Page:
9 total posts
This is a perfect example
of why you should believe very little of what you read without checking it out yourself.
Unfortunately, checking it out yourself can be time consuming and sometimes difficult. I just take it for granted that I'm wrong about something. I may not know what it is, but I know it (the error) exists. Most likely I'm wrong about a lot of things.
then that's why we assign a $$$ *value* for vetted info...
then that's why we assign a $$$ *value* for *vetted* info...right? Extreme example - I *could* get financial, sports, or international news from the "village drunkard", but I typically choose other sources instead for their high consistency of accuracy and timeliness...
I really do like the Wikipedia idea, but I find it a bit sad but not too surprising how unprofessional the entries are. I use it as a starting point and check out the references for the *real* info, ya know?
I'd really like to know what the Wikipedia debate is like in information sciences circles.
If I really needed to have higher assurance on stuff and soon, then I'd pay for a service. I think Britannica and some others are offering credit and/or compensation for entries after you submit them and your background in the subject matter is verified.
Here's some alternatives to Wikipedia:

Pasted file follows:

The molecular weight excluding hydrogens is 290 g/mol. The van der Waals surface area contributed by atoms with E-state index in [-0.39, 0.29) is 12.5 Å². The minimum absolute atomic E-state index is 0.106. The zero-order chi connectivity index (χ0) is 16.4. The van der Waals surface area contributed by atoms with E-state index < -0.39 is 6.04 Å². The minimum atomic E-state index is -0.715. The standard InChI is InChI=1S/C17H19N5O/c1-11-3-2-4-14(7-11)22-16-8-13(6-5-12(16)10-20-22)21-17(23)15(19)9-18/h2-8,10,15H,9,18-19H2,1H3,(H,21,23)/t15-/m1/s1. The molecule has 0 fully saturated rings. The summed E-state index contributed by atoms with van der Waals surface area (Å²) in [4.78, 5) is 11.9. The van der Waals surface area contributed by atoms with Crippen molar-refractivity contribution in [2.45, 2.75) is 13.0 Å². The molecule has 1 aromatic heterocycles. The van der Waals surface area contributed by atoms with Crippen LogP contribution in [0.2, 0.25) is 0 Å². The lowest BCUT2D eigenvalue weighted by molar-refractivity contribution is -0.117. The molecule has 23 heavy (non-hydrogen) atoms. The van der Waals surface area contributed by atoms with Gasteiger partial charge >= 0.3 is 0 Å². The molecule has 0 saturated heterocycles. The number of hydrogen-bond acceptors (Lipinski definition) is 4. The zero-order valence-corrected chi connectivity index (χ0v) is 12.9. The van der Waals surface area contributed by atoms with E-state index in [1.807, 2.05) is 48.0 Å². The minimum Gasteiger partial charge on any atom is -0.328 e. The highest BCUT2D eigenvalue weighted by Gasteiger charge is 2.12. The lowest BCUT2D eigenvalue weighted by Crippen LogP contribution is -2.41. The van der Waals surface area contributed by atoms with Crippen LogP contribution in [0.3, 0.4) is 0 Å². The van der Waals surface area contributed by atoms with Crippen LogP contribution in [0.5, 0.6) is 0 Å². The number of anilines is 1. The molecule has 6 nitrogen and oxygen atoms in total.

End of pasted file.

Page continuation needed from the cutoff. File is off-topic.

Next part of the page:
I also like the way some storied professional orgs display some info, then request payment for the remainder. I think it's one of the best way I've heard of as of yet to deal with this. I think Financial Times and Wall Street Journal have this system...
I tend to trust wikipedia more than most sites...
After all, the more editors a site has, the better the information will be right? Wisdom of crowds is not something to underestimate and will always be greater than the wisdom of an individual.
Obviously wikipedia can not allow global warming deniers to take over their articles on global warming.
see, that's where I'm torn at this - wisdom of the crowds...
I really like the wisdom of the crowds concept and it's very real effects. And I'm not certain Wikipedia is exactly "broken", but that depends on how you define "broken". However...well, I guess I don't think the wisdom of the crowds alone is best for a single definition/explanation of something...
I think I'd enjoy going through several entries of definitions/explanations and then create/enrich/refine my own understanding from that input. However, that last step might just be the crux the matter - the reader expends time/effort to produce their own understanding. Now if you wanted convenience, you'd probably like someone who has a similar manner of producing an understanding to yours to write the definition/explanation. And so...we pay $$$ to people we "elected" via "wallet-voting" to take on that task which makes it easier on us to performs that last step - easier, but not effortless...
wow...now I'm almost getting in cognitive effects in information science and economics...